July 7, 2019  |  

Precision medicine and rare genetic variants.

Authors: Lauschke, Volker M and Ingelman-Sundberg, Magnus

Interindividual variability in drug metabolism and drug toxicity persists as a major problem for drug development and treatment. Increased or decreased capacity for drug elimination or drug action reduces drug efficacy and places substantial economic burdens on society (e.g., due to treatment of adverse drug reactions) [1]. To a great extent this variation is based on genetic differences, and indeed many drugs now carry pharmacogenomic labels regarding mandatory or informative genetic tests that have to/can be performed before prescription (http://www.fda.gov/drugs/ scienceresearch/researchareas/pharmacogenetics/ucm083378.htm).Theselabelsarebasedonthe most common allelic variants in germline or somatic genes with importance for drug metabolism that encode phase I or phase II enzymes, transporters, or drug targets. In many cases, particularly in oncology, these labels are major determinants of successful treatment. However, the question arises of to what extent these labels are useful for future precision medicine encompassing specific patients carrying mutations not commonly seen in the whole population.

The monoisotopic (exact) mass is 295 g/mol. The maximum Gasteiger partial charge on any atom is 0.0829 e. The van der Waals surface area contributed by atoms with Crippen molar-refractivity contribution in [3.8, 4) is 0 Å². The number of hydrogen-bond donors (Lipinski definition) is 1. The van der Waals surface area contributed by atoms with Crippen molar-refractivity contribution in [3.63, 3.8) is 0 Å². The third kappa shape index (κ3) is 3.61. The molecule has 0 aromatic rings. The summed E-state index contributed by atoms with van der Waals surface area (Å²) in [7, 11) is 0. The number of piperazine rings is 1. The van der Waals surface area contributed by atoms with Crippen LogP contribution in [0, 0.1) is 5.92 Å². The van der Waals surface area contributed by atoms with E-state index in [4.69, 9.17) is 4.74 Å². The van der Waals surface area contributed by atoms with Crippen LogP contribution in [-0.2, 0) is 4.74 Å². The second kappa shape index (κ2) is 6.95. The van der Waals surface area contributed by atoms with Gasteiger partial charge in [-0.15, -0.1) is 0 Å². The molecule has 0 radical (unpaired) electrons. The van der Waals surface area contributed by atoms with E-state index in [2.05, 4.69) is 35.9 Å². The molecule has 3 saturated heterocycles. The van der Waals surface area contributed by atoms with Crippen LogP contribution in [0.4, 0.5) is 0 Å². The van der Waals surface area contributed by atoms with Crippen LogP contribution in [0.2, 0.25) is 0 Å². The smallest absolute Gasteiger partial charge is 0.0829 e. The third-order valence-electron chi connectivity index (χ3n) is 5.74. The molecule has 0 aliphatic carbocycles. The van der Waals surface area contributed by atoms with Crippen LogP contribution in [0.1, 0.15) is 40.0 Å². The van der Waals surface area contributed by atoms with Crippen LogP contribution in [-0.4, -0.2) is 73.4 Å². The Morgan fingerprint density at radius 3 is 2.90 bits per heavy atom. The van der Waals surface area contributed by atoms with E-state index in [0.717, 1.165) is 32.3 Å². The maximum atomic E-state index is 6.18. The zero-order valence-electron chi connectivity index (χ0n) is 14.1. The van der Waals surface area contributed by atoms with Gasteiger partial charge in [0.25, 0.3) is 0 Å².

Journal: Trends in pharmacological sciences
DOI: 10.1016/j.tips.2015.10.006
Year: 2016

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